Q. How parents can support pre-teens through this phase?
A. It is useful for parents to familiarise themselves with the various phases of child development. While each child may develop uniquely, knowing what to expect during a developmental stage can help parents make sense of changes they may be noticing in their child. In India and many Asian cultures, while parents may expect children to be more ‘responsible’ with increasing age they find it difficult to accept that growing children want to exercise their minds in making choices and decisions. Parents need to realise that this tendency to want to be independent and different from parents is part of the healthy process of growing up. Taking these changes personally often results in hurt, anger, rejection, restriction, and rebellion.
Mastering the art of negotiation with your pre-teen would be very beneficial for your child and for you. Acknowledging that your child needs peer company, while knowing that you would always be available when needed, can help strike a new balance in your relationship. Staying calm with your pre-teen is the bedrock of keeping communication channels open with them. So, parents need to keep their emotional reserves high!
STRATEGIES TO CONNECT WITH YOUR PRE-TEEN
So, how do you keep the connection going with your pre-teen? Is being more of a friend than a parent the answer? According to psychologist and author, Dr Carl Pickhardt, writing in Psychology Today, parents cannot be just friends to their children because of their “governing authority”. Besides your child has many friends but only one mother and one father!
Not to fret, here are 15 ways to help you connect better with your pre-teen:
- Be a keen listener: Many pre-teens and teens say they can’t talk with their parents freely, either because their parents won’t listen, won’t understand, or will over-react. You need to become that safe harbour where your child can share the turbulent happenings of his young life.:
- ‘Listen’ more than talk. Be available to listen when your child wants to talk. If you put off listening to your pre-teen until a more convenient time, you may lose the opportunity to connect. So, when your pre-teen wants to talk, it is advisable to stop what you are doing, ignore electronic distractions, and give him undivided attention
- Practice ‘active listening’, where you listen to your child’s feelings, not just the words. Listen with empathy, state what you observe, and avoid evaluative or judgemental comments. This will encourage your child to come to you with his problems
- Avoid bombarding your child with questions and unwanted advice. Remember not to force your child to talk, even if you are worried about him
2. Connect during routine activities: Do chores together – where all family members pitch in; it gives children a sense of belonging and reinforces the value of teamwork. Chat with your child while driving her to school or extracurricular activities. The more little moments you spend together, the easier it will be to communicate and connect
3. Carve out special time: The pre-teen years are a time when boys seek to spend more special time with dads, and girls with moms. But, whether you have a boy or girl, you can still carve out special time to connect.
- Go on parent-child dates – activities you both enjoy. Sharing an activity helps build closeness and connection. It could be a walk on the beach, a visit to the zoo, playing a board game, or curling up on the sofa and chatting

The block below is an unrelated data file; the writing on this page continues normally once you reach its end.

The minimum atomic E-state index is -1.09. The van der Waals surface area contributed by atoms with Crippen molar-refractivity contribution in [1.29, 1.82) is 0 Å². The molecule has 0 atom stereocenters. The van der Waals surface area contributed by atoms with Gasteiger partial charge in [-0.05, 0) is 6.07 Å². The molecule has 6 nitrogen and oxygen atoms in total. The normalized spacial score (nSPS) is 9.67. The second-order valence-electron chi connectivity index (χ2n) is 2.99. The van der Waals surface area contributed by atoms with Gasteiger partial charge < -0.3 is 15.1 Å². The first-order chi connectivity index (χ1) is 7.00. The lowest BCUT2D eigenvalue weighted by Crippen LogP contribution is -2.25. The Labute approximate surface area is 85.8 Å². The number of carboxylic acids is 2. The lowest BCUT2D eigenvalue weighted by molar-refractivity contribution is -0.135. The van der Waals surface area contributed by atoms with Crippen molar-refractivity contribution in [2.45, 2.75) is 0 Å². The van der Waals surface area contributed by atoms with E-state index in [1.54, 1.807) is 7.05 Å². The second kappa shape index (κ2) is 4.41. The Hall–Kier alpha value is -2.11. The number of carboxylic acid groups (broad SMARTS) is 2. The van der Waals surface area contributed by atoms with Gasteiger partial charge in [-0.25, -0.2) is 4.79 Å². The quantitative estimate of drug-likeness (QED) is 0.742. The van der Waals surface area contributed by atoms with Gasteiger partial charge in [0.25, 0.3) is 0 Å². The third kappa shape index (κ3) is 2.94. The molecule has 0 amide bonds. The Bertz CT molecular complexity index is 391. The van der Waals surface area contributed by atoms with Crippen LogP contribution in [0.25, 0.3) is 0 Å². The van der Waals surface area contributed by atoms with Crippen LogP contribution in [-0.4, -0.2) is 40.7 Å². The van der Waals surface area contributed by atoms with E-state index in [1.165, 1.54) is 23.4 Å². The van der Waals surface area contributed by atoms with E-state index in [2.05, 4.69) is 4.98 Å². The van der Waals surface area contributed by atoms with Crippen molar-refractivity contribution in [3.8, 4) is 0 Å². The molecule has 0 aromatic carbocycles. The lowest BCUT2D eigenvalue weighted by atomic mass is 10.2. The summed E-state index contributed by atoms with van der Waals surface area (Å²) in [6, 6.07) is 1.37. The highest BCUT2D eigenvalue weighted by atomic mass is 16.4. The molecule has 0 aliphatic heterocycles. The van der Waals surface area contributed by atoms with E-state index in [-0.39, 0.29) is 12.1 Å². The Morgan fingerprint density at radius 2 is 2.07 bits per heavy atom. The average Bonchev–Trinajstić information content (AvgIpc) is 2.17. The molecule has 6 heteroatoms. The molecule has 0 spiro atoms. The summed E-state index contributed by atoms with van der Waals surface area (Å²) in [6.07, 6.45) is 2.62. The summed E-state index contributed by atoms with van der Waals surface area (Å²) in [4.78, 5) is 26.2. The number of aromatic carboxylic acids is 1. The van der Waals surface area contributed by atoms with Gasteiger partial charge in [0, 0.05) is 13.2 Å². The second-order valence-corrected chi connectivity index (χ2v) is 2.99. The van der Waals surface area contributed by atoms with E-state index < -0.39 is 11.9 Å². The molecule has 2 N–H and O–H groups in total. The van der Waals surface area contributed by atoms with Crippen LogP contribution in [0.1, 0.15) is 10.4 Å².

- Have fun and avoid directing or disciplining your child during these moments of quality time
- Special time could also be a ‘family meeting’ of sorts where you get together to plan activities and sort out problems
- A bedtime ritual is also special time. As your child has probably outgrown being tucked into bed, you could tweak the bedtime ritual to include reading together, talking about the day gone by, and a goodnight hug
4. Follow your child’s lead: Get interested in what your pre-teen is in to. Find common interests to connect and share conversations.
- Watch with your child a film or TV show that she wants to watch. This is not just a good way to bond – a casual discussion on taboo subjects can follow
- Watch games and sports together
- Read books and listen to music your child likes
- Learn something from your child. Let’s admit it – your pre-teen is probably more tech-savvy than you. So why not get his help in becoming digitally savvy yourself? According to Dr Pickhardt, you can ask your child to show you how to play a particular computer game. Not only does this explaining become a vehicle for connection, but it also builds self-esteem in your child, he says
5. Keep a close watch: It goes without saying that you need to stay actively involved in your child’s school life, friend circle, and other activities. If you stay connected this way, you will be able to pick up any signs of emotional or social difficulties your child may be facing – such as bullying or body image issues. As social hierarchy and cliques come into play, this is the age your child is most vulnerable to bullying
6. Have open conversations on difficult topics: It is much easier and better to discuss drug and alcohol use and sex now than later, because your pre-teen still listens to you and is more likely to incorporate your values. Remember to make it a two-way discussion, not a one-way lecture. Listen and be open to your child’s point of view, without judging, even if it is different from yours. This way he will be more open to hearing your point of view. Other sensitive topics that can be discussed (not in one ‘big’ talk, but in smaller installments) are pubertal changes, sexuality, crushes, dating, academic performance, viewing porn, safe involvement in social media, gadgets and screen time, dealing with peer pressure, and so on. Having these difficult conversations helps build closeness and trust in the relationship.